Tiffany Derry and Tom Foley at a table.
Alyssa Vincent

Six years ago, Tiffany Derry and Tom Foley founded T2D Concepts.

How 'Top Chef' Fan Favorite Tiffany Derry is Redefining Southern Cuisine

Roots Southern Table has already become an industry darling.

On paper, Tiffany Derry and Tom Foley couldn’t be more different. Originally from Louisiana and then Texas, Derry is a “Top Chef” alum and fan favorite with an uncanny knack for building dishes from scratch and blending cuisines. Foley, on the other hand, is an attorney turned businessman and university professor with a nascent “New York sense of humor.”

But in terms of values and business mission, the two are perfectly aligned. Six years ago, they founded T2D Concepts, a hospitality/retail group that encompasses apparel, a spice line, and a growing collection of restaurants. The latest, Roots Southern Table, opened in Farmers Branch, Texas, last June, and has already become an industry darling. The restaurant clinched a James Beard Foundation nomination for Best New Restaurant, while Derry was a finalist in the Best Chef: Texas category.

“There was always the desire to have a full-service restaurant where, No. 1, I could play,” Derry says with a laugh. “It allows people to gather at the table. It’s a place where you have common ground.”

Alyssa Vincent

Derry’s favorite dish is My Mother’s Gumbo.

At face value, Roots Southern Table may seem like another elevated take on Southern classics; the menu includes the requisite shrimp and grits, cornbread, and hoppin’ johns, but, true to its name, the restaurant’s roots run much deeper. Southern cuisine is often presented as a blend of English and African influences, but as Derry has uncovered in her career, so many other global traditions come into play.

Spanish paella translated into gumbo while the prevalence of andouille and other sausages from France and Germany also worked their way into Southern cooking. Even seafood-centric Vietnamese cuisine entered the mix. And while Derry’s native Louisiana has long embraced its multicultural identity, other parts of the South have yet to follow suit.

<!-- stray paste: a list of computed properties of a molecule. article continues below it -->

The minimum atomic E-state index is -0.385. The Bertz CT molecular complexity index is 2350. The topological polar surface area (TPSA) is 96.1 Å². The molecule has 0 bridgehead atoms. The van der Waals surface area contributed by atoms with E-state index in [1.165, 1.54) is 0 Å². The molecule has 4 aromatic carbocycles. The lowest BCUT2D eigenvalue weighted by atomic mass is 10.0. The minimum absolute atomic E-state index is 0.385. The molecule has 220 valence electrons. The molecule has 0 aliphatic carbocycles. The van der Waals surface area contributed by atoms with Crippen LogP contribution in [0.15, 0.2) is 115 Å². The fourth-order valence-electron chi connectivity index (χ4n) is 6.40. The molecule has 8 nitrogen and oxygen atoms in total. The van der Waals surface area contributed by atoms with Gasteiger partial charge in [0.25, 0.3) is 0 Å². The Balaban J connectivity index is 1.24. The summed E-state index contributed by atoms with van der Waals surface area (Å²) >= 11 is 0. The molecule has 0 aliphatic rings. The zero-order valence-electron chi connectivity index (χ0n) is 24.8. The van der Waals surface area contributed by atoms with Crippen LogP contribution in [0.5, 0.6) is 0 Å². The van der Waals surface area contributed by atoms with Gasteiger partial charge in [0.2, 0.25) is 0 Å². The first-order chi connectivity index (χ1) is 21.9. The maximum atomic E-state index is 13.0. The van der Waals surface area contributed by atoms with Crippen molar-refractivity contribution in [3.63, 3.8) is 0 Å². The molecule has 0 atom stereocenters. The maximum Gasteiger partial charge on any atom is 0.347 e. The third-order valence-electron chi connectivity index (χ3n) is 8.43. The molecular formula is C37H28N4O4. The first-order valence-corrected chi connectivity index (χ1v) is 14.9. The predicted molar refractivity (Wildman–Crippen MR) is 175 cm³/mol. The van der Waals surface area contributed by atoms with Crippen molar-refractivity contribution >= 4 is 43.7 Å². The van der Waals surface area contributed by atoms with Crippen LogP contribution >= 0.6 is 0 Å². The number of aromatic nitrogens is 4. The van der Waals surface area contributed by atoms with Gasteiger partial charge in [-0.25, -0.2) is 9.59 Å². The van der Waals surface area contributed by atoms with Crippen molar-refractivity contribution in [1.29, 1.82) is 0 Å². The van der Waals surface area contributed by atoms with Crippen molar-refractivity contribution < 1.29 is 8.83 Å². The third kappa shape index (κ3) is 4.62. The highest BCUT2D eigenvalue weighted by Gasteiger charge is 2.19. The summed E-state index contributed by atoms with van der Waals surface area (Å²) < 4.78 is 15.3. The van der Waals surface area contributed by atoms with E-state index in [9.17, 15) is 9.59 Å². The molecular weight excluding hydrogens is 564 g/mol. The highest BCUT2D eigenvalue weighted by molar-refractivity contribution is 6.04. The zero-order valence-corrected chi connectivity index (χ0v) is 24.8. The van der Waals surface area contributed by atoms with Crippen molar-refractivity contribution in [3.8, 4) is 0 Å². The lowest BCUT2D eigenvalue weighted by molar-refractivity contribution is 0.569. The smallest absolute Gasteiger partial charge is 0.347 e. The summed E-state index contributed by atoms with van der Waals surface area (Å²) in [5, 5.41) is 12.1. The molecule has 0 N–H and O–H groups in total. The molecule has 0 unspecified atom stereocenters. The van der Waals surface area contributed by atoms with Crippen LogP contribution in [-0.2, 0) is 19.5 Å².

“The way I approach Southern cuisine is seeing everything that’s abundant in those areas and those people. So if you think of Southern food as just fried chicken, mac and cheese, and comfort Southern, then that allows us to truly display the global influences that have been part of Southern cuisine for a very long time,” she says.

Alyssa Vincent

Dishes like the Black Eyed Pea Hummus (one of Foley’s favorites) bring global flair to Southern Dishes.

The menu has nary a mac and cheese in sight, and its version of fried chicken isn’t fried in canola or peanut oil, but rather duck fat. In fact, the Duck Fat–Fried Chicken is the cornerstone of T2D’s other concept, Roots Chicken Shak, a fast casual with food hall units in Plano and Austin, Texas, and a forthcoming standalone location in DeSoto.

Other menu standouts include Black Eyed Pea Hummus (a favorite of Foley’s), Grilled Hen of the Woods Mushrooms, Texas Redfish (chargrilled harissa redfish with crawfish fried rice), and Jerk Lamb Chops. Derry’s go-to is My Mother’s Gumbo, with chicken, Zummo’s Sausage, shrimp, blue crab, filé (sassafras) powder, and herb rice.